NEW YORK: President Trump made one of his trademark 180-degree comms turns last week, acknowledging he reimbursed an attorney who paid a porn star to be quiet in the weeks before the 2016 presidential election. However, crisis communications pros say that doesn’t resemble any advice they’d give a client.
Last Wednesday, Trump attorney and former New York City Mayor Rudy Giuliani said on Fox News’ Hannity that Trump reimbursed attorney Michael Cohen for $130,000 the lawyer gave to porn actress Stephanie Clifford in return for signing a nondisclosure agreement.
Trump previously denied he knew about the payment, and Giuliani’s disclosure sparked a weekend’s worth of political headlines. The following day, he issued a clarification and sat for a handful of interviews, then spurred more headlines by appearing on Sunday morning talk shows.
Crisis and reputation comms pros said they are straining to see the wisdom behind Giuliani’s press tour and the White House’s approach.
"I would start by saying that good issues management and communications begins with having a strategy, and that strategy should be based on the facts," said Carreen Winters, chairman of reputation and chief strategy officer for MWWPR. "The flip flop of ‘I didn’t know anything about it’ to ‘I know about it’ fundamentally discredits him on this issue."
The U-turn indicated the Trump team thinks comms strategy only works one way, Winters added.
"It’s sort of like they are saying, ‘This is my message, la la la, I’m not listening to you.’ And there’s an expectation that the conversation is two-way," said Winters. "The ability to just disregard the two-way part of the conversation and just say what you want is actually really interesting. What we can predict is if it’s working out for him, he’ll stick to the message and if it’s not, he’ll change it."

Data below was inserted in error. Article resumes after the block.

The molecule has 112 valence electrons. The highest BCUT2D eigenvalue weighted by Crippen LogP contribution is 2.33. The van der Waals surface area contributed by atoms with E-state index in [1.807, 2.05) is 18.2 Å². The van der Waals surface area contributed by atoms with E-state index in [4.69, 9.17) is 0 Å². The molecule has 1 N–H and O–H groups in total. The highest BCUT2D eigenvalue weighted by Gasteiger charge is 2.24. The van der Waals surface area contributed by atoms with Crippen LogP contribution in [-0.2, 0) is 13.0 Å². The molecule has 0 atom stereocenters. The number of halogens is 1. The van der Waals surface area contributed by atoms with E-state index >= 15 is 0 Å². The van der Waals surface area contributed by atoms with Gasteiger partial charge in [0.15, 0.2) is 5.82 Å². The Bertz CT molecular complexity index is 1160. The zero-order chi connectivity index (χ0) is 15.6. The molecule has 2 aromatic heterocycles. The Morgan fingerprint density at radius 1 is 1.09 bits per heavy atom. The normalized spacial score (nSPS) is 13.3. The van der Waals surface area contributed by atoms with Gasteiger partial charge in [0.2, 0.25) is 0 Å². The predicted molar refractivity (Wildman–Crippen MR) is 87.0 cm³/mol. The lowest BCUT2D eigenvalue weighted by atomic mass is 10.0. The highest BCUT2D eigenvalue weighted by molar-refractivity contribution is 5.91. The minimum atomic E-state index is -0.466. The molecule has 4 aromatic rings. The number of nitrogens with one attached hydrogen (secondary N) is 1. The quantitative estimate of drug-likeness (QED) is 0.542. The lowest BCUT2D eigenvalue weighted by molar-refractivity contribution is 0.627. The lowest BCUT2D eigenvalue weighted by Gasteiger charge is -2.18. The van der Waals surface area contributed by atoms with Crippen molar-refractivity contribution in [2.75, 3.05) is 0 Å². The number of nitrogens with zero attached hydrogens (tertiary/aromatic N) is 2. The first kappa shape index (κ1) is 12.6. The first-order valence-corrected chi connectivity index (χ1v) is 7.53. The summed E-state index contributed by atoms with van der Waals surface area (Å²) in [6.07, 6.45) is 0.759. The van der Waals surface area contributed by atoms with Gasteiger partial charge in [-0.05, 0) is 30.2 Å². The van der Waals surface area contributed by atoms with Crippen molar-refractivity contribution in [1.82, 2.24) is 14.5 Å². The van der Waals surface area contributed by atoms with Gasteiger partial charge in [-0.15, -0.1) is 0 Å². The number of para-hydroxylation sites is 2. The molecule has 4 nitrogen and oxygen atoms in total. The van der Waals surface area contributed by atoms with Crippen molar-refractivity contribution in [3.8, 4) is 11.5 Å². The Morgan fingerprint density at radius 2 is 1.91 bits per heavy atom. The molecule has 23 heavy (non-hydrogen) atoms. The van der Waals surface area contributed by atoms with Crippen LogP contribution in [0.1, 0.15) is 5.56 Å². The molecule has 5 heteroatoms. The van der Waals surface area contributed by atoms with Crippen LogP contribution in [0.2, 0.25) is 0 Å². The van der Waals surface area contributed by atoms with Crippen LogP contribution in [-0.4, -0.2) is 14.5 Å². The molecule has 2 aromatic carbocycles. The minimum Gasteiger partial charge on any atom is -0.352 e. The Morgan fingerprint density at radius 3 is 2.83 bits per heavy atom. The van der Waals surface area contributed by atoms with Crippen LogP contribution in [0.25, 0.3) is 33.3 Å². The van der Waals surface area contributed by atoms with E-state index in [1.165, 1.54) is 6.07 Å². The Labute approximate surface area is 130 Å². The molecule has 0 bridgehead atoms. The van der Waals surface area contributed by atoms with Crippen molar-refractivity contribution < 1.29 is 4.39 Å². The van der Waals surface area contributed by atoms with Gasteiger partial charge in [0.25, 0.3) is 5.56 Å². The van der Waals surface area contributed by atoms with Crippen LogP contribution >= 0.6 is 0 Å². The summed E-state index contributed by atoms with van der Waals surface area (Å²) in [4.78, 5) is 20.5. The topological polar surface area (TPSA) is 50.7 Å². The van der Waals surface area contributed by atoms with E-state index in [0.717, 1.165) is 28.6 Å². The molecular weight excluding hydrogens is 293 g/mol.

It appears the White House inverted the old comms tactic of getting ahead of the story, said Ryan Toohey, senior MD of strategic communications at FTI Consulting.
"Where in normal issues management or crisis comms, if you know something bad is going to come out, the idea is to is get ahead of it," he said. "It seems like what they did is decide a month too late to get out ahead of stuff."
Toohey wondered if the president wasn’t deliberately causing confusion to change the discussion.
"Then the story isn’t the underlying facts," he said. "The story is the flip. The story is the change. Maybe that’s the trick. It’s the mind changing, it’s the distraction rather than the behavior."
Whether it’s brilliant gamesmanship or hamfisted reaction, Giuliani, said he was happy with the outcome.
"We’ve got everything kind of straightened out and we’re setting the agenda," he said in a Sunday Washington Post story.
Chris Allieri, founder and principal of Mulberry & Astor disagreed, adding that regardless of the strategy or what Giuliani said, it’s hard to see the last four days as a comms win for the White House.
"For me, it seems [Giuliani] was completely speaking out of turn," Allieri said. "He wasn’t speaking for the president. If you’ve done an interview and you’re a spokesperson on behalf of someone else and you have to follow it up with a statement, then it didn’t go well.
He’s supposed to help. Instead, this has created a whole wave of reporting from really respected political journalists, so I don’t know how this can be deemed a success."
And even if the stories are about the switch, the coverage is still negative, and not about the topics the administration would rather be discussing, said Dan Ren, SVP and strategic communications counselor at Levick.
"Surely, supporters of the president and those on the inside would love to talk about the roll back of regulation, the improving economy, lower taxes, and higher pay checks, but instead they frame a defensive narrative around a salacious story," he said. "People care about their paychecks and job security – issues Trump and his spokespeople can win on if they could only keep the focus there. They will be even more effective with ongoing consistency and honesty, too."